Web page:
Blue Jays Opposing Pitcher Report: David Price
On Monday, the Toronto Blue Jays will begin a tough three-game set against the division rival Boston Red Sox. The series opener will pit David Price against Aaron Sanchez.
David Price was excellent against the Blue Jays when they played earlier this month in Toronto. The lefty has built on the strong start in Toronto, allowing just three earned runs over his last two starts. To be fair, one of these starts was against the lowly 17-36 Baltimore Orioles. However, to keep the Tampa Bay Rays to just one earned run across six innings pitched is decently impressive.
Price enters Monday’s start at Boston with an improved 4-4 record, 4.08 ERA, 1.238 WHIP, and 109 ERA+. However, the left-hander has struggled at home, posting a 1-2 record, 4.37 ERA, four home runs, and nine walks across four home starts and 22 2/3 innings pitched this season.
The southpaw offers a fair amount of pitches, alternating between a sinker, cutter, change-up, four-seam fastball, and occasional knuckle curveball. Since his last start against the Jays, Price has found more trust in his sinker, while losing some in his cutter.
Price offers a 93 mph sinker 36.9% of the time. As alluded to before, the sinker has experienced a 5.3% uptick in usage from the lower 31.6% rate it held before his start last start against Toronto. This year the sinker has produced both a great .192 batting average against and 22 strikeouts.
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The cutter has diminished in importance among Price’s repertoire. The cut-fastball is used 30.7%, down about seven percent since the Blue Jays last saw their former teammate. Likely the reason for the loss of trust, the cutter has allowed four of the six home runs Price has allowed this season.
Price changes speed on batters 17.8% of the time while averaging a velocity of 84.6 mph. The off-speed pitch has produced groundballs on 56.25% of balls in play, a great rate. This high groundball rate is likely a result of the minimal movement on the change. While it fools batters, they don’t flat out miss the pitch, instead of topping the ball, leading to groundballs.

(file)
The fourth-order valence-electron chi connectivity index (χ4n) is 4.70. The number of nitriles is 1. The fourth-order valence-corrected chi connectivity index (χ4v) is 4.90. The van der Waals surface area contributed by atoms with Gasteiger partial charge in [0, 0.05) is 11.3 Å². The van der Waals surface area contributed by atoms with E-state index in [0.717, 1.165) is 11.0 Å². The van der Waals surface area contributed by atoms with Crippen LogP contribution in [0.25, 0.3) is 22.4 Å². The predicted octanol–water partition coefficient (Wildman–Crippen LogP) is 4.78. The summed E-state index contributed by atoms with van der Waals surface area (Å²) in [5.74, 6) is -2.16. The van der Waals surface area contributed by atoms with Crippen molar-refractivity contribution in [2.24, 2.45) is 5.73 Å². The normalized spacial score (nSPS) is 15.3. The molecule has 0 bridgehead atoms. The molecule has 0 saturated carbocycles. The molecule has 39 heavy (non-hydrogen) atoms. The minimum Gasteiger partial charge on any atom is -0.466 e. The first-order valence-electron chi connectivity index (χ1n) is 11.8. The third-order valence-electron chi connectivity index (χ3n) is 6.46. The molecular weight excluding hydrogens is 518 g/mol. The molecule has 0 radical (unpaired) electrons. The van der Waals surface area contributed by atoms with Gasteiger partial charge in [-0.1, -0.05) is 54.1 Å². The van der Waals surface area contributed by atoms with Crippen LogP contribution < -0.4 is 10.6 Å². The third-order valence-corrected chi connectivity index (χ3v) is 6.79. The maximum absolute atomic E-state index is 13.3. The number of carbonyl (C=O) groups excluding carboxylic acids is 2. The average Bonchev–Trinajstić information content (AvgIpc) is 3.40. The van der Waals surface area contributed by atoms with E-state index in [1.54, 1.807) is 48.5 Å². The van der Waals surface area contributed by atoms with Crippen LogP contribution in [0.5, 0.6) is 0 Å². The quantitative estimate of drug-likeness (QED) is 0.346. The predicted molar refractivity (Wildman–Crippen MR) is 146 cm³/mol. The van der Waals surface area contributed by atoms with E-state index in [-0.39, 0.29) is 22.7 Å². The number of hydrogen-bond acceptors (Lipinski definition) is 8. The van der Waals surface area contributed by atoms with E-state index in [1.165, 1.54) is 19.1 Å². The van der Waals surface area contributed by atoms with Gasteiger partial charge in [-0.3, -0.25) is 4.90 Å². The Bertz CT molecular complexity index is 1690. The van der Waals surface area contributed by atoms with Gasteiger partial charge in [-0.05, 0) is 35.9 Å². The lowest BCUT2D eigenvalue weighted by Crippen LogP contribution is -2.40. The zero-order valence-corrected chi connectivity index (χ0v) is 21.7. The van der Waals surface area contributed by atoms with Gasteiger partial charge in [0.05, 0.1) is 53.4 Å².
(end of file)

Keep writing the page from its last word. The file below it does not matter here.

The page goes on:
Price completes his offerings with occasional four-seam fastballs and curveballs. The southpaw has featured the heater 11.5% of the time while mixing in a hook 3.2% of the time. Neither pitch has produced good results for the lefty. The four-seamer holds a bad .500 SLG against and the curve has posted an even worse 1.600 SLG against. Amazingly, the hook holds a ridiculously high 1.000 BABIP.
The southpaw has produced fly balls at a high rate of 40.5% this season but still has managed a good 9.4% HR/FB rate. Indicative of this low rate, the lefty holds a great 0.94 HR/9. The left-hander still struggles with walks, however, allowing 22 walks in 10 starts—and three walks in his last start against Tampa.
The left-hander’s walk rate is more concerning when viewed in companion with his LOB%. Price’s LOB%, the rate at which a pitcher strands runners on the bases, currently sits at a poor 67.6%, which could help explain his elevated ERA.
The Blue Jays numbers against Price offer some interesting storylines for this start. Recently called up Devon Travis owns five hits in 12 at-bats with a home run against the Tennessee native. As well, recently acquired infielder Giovanny Urshela has three hits in eight at-bats. Finally, Randal Grichuk, who may be activated off the DL for this game, has two hits, including a double, in four career at-bats against Price. Grichuk could bring a welcome day off for Curtis Granderson, who currently owns just 10 hits in 51 career at-bats against Price.
Next: Blue Jays could learn a thing or two from the Red Sox
Despite not earning many runs last time out against Price, the Blue Jays worked up the lefty’s pitch count well. The Blue Jays will look to mount more offence Monday night, in to win their third straight series-opening game.